An employment agency arrangement exists if an employment agent obtains a worker to provide services to a client for a fee. Under this arrangement, the worker doesn't become an employee of the client.
The worker can provide these services individually, or through a corporation or trust.
An employment agency arrangement involves:
An employment agency arrangement isn't considered a ‘relevant contract’, meaning that contractor exemptions don't apply.
To help decide if a particular arrangement is an employment agency contract, read the practice note (CPN 005) on employment agency contracts guidelines.
An employment agent is considered the employer of the worker providing services to the employment agent's client under an employment agency arrangement. The worker is deemed to be the employee of the employment agent.
Amounts the agent pays to the worker, including wages, fringe benefits and superannuation, are taken to be wages. The employment agent as an employer is liable for payroll tax on all amounts paid to the worker.
A client pays $12,000 to an employment agency and the employment agency pays $10,000 to the worker. The liable employer is the employment agency and the $10,000 is a liable wage.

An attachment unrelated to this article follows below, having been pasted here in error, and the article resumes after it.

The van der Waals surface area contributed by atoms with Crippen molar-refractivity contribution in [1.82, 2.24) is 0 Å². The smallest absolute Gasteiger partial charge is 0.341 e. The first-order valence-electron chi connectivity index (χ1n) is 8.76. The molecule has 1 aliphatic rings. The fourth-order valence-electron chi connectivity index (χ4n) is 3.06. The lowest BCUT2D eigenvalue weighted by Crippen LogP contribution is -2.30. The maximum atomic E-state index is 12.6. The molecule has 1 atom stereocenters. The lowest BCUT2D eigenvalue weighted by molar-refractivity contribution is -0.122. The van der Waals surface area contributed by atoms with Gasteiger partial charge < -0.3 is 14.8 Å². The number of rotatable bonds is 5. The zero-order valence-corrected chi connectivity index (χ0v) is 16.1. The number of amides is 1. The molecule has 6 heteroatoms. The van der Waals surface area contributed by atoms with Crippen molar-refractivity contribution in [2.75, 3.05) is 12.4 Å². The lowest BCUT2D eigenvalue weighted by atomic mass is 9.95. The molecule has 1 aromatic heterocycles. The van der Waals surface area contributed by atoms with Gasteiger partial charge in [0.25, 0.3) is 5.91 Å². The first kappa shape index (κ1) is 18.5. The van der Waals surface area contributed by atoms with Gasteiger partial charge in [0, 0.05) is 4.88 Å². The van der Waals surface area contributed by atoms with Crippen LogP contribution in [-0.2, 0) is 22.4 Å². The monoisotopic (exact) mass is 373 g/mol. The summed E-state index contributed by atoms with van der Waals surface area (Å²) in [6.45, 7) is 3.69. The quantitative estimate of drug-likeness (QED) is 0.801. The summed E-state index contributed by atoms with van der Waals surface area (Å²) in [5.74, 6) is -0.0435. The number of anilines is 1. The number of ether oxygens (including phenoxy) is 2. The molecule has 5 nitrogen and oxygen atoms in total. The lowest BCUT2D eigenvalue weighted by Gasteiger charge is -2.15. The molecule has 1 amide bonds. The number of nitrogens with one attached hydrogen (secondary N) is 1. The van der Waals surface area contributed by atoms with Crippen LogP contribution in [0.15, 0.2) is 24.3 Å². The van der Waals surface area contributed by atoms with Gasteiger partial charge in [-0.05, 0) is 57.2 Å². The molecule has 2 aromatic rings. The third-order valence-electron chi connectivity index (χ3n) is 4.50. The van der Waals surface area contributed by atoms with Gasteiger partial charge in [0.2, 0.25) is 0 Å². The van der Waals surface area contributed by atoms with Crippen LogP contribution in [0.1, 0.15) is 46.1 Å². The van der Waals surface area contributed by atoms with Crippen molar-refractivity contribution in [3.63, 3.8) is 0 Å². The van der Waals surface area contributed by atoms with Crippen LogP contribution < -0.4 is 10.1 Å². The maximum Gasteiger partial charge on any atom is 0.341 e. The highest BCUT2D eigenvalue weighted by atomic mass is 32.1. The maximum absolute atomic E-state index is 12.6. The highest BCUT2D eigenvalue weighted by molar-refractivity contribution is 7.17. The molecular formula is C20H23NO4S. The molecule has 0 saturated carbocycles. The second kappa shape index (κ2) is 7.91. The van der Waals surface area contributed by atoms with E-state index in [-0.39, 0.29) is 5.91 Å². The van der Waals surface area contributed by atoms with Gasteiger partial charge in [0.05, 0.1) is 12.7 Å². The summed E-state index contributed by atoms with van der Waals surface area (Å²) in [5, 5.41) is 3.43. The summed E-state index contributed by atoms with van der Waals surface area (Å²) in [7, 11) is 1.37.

A business pays $1 million to an employment agency for the services of Frank Green through Green Pty Ltd. The agency pays $800,000 to Green Pty Ltd. The liable wages are the $800,000 paid by the agency to Green Pty Ltd.
For more examples, read our case studies.
The following aren't taxable wages:
A chain of on-hire arrangement is where two or more employment agents stand between the worker and the client. In most cases, the employment agent closest to the ultimate client will be regarded by us as the employment agent who is liable for payroll tax. For more information, read Revenue Ruling PTA 027.
A business seeking labour pays $120,000 to Agency A, which pays $110,000 to Agency B which pays $100,000 to the worker. Agency A’s wages are over the payroll tax threshold. Only Agency A is liable and the liable wages are the $110,000 paid to Agency B.
The Crown is a company for payroll tax purposes. As such, a government department or other government body can be a client of an employment agent.
You must include all payments from a government department or body for services of a worker in your taxable wages.
For more information, read Revenue Ruling PTA 028.
The payroll tax anti-avoidance provisions apply where an arrangement reduces or avoids liability for payroll tax. There doesn't need to be proof the arrangement was intentional. What matters is the effect the arrangement has on the payroll tax liability.
We examine the facts and circumstances of your business to work out whether to apply the provisions.
We disregard any arrangements, including contracts, when the payroll tax anti-avoidance provisions apply. Your business is then considered an employer and all payments to workers are taxable wages. You’ll be given a notice outlining the details.
Use payroll tax assist to help you meet your payroll tax obligations. It'll show you what wages are taxable.